Ironically both generations seem dissatisfied in the workplace with Gen X silently facing the brunt of balancing both senior and middle management even as Gen Y silently struggles with lofty aspirations and a fear that their academics and hard work may not deliver their desired goals or career path. ‘Age Warfare’ is a great cause of angst between Gen X and Gen Y. As people live longer and work even longer, latent causes of conflict arise from fewer opportunities perceived for promotion among younger members of the workforce. Gen Y may feel deprived of growth opportunities as their older counterparts work past the retirement age, even as the older workers feel that their knowledge, abilities and wealth of experience are under-valued and unappreciated. Intergenerational conflict is getting more obvious as the global economy struggles and tough choices have to be made with regard to layoffs and a revisit on pay scales.
While it’s easy to label and categorize each Generation further adding to their frustration and dissatisfaction, the solution may actually lie in steering away from these stereotypes and labels. Generalizing an age group for the sake of comprehension is fine, but when we tend to etch these aspects in our minds, stereotypes and bias develop. Instead of applying certain traits to an entire generation and pre-judging them, management should actually try to get to know each employee individually. The aim must be to encourage collaboration and diversity and move mindsets away from tags and labels. Another way of breaking down barriers is by making multiple generations work together in a team. Once employees self assess their strengths they will collaborate and focus on taking up tasks that suit their skill sets, such as Gen X preferring research even as Gen Y prefers to step out on the ground execution part of the project. It is important that each member self-identify their strengths and preferred areas of work, therein mitigating tension and translating into greater mutual respect for each other’s knowledge, strengths and unique skill sets. Another means by which inter-generational harmony can be promoted in the workplace is by creating opportunities for employees to learn from each other. Knowledge share evokes respect and reciprocation of the favour. Cross-generational training and mentoring can open prejudiced mindsets and unlock so many avenues of teamwork and collaboration between Gen X and Gen Y.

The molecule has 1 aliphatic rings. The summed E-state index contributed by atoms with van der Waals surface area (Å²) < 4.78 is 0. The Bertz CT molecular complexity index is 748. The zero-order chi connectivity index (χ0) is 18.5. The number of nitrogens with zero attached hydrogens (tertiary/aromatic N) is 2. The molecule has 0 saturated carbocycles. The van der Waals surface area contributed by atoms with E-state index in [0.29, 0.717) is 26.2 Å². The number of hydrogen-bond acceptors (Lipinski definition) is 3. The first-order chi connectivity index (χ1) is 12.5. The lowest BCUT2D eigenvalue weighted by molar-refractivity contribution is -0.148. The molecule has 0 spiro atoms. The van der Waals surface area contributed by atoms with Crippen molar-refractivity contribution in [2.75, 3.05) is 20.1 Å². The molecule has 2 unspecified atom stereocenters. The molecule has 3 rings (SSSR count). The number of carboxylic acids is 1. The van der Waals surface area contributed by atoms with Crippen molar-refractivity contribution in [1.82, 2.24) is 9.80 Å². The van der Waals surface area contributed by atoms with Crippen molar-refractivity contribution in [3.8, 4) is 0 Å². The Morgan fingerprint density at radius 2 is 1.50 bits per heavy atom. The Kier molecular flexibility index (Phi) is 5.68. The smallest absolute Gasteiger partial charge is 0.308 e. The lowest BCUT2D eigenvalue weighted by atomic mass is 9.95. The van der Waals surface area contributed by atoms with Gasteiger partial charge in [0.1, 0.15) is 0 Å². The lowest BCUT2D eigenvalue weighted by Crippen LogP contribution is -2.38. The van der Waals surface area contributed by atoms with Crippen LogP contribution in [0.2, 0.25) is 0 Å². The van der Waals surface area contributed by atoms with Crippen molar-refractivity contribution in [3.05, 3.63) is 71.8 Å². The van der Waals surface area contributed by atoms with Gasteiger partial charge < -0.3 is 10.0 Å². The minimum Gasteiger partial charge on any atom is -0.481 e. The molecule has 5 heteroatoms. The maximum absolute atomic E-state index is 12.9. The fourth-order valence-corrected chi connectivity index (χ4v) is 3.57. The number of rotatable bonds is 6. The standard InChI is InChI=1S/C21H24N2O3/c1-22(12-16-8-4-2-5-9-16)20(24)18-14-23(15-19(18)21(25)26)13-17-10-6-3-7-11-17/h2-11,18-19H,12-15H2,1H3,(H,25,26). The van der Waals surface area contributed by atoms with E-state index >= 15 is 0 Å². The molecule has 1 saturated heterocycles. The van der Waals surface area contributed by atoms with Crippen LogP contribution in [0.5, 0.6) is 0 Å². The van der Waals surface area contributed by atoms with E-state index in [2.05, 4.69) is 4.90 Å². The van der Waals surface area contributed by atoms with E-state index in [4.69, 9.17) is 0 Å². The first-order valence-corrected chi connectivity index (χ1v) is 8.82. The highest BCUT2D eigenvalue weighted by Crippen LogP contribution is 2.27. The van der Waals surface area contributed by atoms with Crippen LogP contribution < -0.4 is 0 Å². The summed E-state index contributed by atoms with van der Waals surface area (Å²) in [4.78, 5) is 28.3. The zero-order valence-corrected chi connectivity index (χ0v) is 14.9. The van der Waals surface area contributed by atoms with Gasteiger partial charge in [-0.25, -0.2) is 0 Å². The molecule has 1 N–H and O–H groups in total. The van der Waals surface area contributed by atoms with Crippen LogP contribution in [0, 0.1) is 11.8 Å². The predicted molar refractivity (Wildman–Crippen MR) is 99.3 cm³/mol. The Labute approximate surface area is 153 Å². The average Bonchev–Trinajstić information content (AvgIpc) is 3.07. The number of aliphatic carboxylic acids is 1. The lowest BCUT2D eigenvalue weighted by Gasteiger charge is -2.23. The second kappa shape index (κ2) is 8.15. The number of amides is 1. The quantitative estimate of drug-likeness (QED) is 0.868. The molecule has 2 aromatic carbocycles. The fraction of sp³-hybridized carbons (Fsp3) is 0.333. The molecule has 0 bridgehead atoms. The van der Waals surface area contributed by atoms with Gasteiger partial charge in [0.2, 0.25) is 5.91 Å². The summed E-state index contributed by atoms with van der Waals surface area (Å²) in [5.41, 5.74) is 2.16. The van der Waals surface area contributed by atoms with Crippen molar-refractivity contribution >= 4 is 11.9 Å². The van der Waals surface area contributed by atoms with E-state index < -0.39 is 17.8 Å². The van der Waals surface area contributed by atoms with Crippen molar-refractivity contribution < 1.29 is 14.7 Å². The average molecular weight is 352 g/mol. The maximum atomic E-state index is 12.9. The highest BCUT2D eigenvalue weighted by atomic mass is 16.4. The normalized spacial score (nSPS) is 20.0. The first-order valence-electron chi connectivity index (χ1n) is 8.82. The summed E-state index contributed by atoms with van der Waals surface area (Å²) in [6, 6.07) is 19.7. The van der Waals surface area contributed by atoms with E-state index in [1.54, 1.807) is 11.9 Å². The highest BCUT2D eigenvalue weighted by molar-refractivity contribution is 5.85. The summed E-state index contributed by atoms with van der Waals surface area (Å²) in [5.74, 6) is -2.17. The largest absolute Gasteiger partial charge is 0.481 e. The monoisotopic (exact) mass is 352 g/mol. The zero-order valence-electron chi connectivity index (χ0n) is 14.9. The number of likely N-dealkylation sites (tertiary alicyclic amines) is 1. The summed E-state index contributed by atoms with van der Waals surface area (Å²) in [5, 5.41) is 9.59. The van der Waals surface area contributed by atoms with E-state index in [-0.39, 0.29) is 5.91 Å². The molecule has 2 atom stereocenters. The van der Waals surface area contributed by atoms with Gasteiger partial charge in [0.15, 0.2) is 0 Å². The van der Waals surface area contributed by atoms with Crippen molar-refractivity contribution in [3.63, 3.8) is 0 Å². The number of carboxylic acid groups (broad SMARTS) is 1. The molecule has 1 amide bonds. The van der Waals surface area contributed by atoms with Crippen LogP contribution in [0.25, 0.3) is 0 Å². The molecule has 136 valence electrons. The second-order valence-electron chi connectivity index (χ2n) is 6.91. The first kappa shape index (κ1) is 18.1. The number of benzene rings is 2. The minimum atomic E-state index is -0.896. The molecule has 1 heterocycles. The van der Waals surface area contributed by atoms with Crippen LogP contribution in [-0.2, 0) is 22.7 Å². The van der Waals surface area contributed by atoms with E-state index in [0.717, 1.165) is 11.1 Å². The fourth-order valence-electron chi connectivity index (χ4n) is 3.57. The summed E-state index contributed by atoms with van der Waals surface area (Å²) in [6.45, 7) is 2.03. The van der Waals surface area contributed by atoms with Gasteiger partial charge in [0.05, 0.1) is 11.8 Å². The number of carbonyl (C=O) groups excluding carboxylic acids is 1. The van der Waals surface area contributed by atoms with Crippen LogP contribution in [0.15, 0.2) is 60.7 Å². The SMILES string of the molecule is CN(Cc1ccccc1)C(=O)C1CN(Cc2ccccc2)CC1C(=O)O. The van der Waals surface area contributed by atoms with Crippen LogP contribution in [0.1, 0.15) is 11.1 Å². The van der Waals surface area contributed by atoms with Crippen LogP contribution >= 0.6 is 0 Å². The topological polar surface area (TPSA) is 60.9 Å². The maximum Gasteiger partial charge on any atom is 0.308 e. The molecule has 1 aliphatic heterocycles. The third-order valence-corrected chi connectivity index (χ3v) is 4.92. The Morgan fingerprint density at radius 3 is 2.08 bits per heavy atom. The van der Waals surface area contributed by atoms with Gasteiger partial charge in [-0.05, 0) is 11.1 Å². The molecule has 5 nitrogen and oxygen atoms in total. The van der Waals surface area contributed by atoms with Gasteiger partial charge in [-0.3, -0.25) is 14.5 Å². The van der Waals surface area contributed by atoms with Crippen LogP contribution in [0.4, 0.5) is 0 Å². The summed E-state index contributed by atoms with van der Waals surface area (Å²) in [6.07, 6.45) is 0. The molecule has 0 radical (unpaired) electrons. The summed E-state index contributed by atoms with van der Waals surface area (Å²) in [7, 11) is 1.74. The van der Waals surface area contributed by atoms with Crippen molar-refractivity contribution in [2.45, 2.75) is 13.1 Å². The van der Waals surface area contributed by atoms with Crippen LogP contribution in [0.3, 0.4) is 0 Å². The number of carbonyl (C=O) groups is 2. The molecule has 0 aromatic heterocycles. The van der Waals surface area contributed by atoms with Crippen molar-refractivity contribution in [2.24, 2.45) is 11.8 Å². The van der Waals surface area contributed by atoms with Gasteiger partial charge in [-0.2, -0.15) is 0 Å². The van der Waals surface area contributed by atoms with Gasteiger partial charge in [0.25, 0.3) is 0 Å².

So where does all this leave Gen Next, better known as Gen Z. Set to occupy 20% of the workplace by 2025, Gen Z has more of an entrepreneurial spirit, money not being the key driving force, and shocker of shockers, they prefer face-to-face communication over digital tools. They are more realistic instead of the hyper optimistic Gen Y, are extremely focused and career-minded, and can adapt rapidly to new technology. Also, since Gen Z has seen how much Gen Y has struggled through the recession years, they come into the workplace better equipped, less entitled and more prepared to succeed in a tough environment. In a nutshell they seem to reflect a return to the old school values of Respect, Reliability and Restraint.
One thing common between Gen Y and Gen Z is that both generations clearly expect to switch employers multiple times. But with a fresher outlook to life, an ability to navigate massive amounts of data, a broad and open perspective to previously taboo topics, and without an attitude of entitlement, this could be the generation that could bring about a great coalition and balance to the workforce. Gen Z will also be inheriting a massive number of monumental urgent problems spanning climate change, terrorism, social inequality issues, sustainability of diminishing natural resources and more. Not an easy mandate indeed! And the speed at which technology is headed, many of the jobs that Gen Z will be handling have not even been created as yet. The mind boggles at the challenges these youngsters will have to face, and it will be in all our interests if Gen X and Gen Y hone in their wealth of knowledge, experience and unique skill sets to support Gen Z as they take on these colossal tasks to ensure growth and survival in a complex and dynamic environment ahead.